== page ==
How To Dye Easter Eggs with Onion Skins

How To Dye Easter Eggs with Onion Skins

Coco Morante
Mar 31, 2015
(Image credit: Coco Morante)

Happy almost-Easter, Kitchn readers! Looking for a beautiful, natural way to dye your eggs this year? Forget the technicolor dyes and look to your pantry, because onion skins are all you need to produce lovely, variegated-toned eggs.

(Image credit: Coco Morante)

In Easter Land, things can get a little out of hand when it comes to the arts-and-crafts aspect of the holiday. Whenever I get overwhelmed with the prospect of entertaining and decorating all at once, I try to remember that nobody will care if it looks like Pinterest exploded in my home overnight. Sometimes, the simplest projects are plenty good enough.

This dyeing project is an easy one — simmering, dunking, and soaking don't take a whole lot of attention or skill. The results are awfully pretty, especially when you use a combination of brown and white eggs. They're great for a natural, simple holiday table, especially when strewn in a bowl with a little Easter grass.

(Image credit: Coco Morante)

In order to amass a dozen onions' worth of peels, you have two options: Buy all of those onions, peel them, then save the onions for another use, or call up your nearest grocery store's produce manager and ask them to save some for you. When I stopped in at my favorite market, the proprietor's eyes lit up, as he's had patrons ask him about this exact thing many times before. He was happy to gift me a bag of onion skins, free of charge.

(Image credit: Coco Morante)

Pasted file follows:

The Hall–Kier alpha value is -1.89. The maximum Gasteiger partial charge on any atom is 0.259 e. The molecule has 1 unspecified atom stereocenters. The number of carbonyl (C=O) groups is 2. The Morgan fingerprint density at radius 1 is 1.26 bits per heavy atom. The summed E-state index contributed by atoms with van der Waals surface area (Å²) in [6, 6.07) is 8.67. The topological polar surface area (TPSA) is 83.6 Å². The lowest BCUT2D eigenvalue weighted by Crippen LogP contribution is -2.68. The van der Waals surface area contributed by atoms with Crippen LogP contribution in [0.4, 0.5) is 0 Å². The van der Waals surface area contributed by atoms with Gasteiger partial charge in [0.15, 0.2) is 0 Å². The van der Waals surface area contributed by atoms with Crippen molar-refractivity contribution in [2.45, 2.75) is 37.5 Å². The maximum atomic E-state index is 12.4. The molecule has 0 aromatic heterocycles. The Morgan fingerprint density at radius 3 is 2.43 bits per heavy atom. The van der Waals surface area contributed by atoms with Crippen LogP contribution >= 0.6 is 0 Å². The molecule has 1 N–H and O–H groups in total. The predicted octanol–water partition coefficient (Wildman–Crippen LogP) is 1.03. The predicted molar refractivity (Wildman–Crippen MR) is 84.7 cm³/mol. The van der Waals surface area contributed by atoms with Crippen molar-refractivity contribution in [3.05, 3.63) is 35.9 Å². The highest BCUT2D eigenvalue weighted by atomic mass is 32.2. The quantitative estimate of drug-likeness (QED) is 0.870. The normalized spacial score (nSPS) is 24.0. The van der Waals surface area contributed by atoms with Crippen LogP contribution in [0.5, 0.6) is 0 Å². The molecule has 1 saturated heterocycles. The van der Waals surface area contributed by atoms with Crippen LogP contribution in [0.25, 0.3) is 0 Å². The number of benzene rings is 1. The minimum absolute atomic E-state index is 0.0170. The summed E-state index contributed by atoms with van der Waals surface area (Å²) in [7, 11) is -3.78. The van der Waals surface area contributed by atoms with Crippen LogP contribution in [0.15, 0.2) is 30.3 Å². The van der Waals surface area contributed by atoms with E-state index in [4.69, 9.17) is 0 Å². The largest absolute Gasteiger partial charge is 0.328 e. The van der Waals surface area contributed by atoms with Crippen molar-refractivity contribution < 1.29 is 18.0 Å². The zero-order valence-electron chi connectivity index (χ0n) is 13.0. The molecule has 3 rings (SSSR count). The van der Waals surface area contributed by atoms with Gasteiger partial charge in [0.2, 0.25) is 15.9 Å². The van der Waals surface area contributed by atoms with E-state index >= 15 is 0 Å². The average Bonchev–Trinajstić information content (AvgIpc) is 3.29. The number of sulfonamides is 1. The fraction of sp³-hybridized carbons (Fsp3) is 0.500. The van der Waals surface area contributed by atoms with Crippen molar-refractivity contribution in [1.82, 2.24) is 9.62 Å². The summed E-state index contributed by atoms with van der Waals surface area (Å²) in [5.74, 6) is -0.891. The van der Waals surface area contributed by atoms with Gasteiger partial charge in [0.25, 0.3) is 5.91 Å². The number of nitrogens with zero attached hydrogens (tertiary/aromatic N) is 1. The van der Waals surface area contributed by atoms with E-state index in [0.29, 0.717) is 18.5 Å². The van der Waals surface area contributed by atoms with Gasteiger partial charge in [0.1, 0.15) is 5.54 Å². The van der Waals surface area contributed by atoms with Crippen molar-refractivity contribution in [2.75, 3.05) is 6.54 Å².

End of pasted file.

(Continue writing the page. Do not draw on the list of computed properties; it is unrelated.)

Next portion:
Finally, if you enjoy intricate, involved egg dying, or you want to make this into an afternoon activity for adults and children alike, feel free to take things up a notch! Tied into stockings with parsley leaves, the eggs will take on pretty impressions of the herbs. Wrapped with onion skins and kitchen twine, they'll end up streaky and striped.

How To Dye Easter Eggs with Onion Skins

Makes one dozen eggs

What You Need

Onion skins from about 12 onions (mostly red, although some yellow is fine)
4 1/2 cups water
3 tablespoons white vinegar
Olive oil or other edible oil
12 large hard-boiled eggs (white, brown, or a mix)

3-quart saucepan
2-quart measuring cup or mixing bowl
Wooden spoon
Slotted spoon
Paper towel


  1. Boil onion skins: In a medium (3-quart) stainless steel saucepan, combine the onion skins, water, and vinegar. Use a spoon to stir all the onion skins into the water. Bring up to a boil.
  2. Simmer: Turn heat down to low and simmer, covered, for at least 30 minutes.
  3. Strain: Strain the mixture into a non-reactive measuring cup or bowl, and allow to cool. It doesn’t have to be cold, just below 160ºF or so, so you don’t keep cooking the eggs.
  4. Transfer eggs: Use a slotted spoon to gently transfer the eggs to the measuring cup. Nudge them into place so the liquid is covering all of the eggs, topping off with a little bit of water if necessary.
  5. Soak the eggs: Let the eggs soak in the dye for at least 30 minutes, or up to one hour. The longer they soak, the darker they will be.
  6. Remove and dry: Remove the eggs from the dye with the slotted spoon and allow to cool on a wire rack.
  7. Polish with olive oil: When the eggs are dry and cool enough to handle, use a few drops of olive oil and a paper towel to polish them up. Keep the eggs refrigerated until ready to eat, up to one week.


  • Yellow onion skins will dye the eggs a light tan, while red onion skins will yield a richer brown color. A mix of onions, as well as a selection of white and brown eggs will give you a pretty, varied palette of shades.
  • For a more intricate, involved project, use parsley leaves and stockings to make Huevos Haminados, or go full-on Martha and tie the eggs into cheesecloth and onion skin bundles for a pretty pattern.
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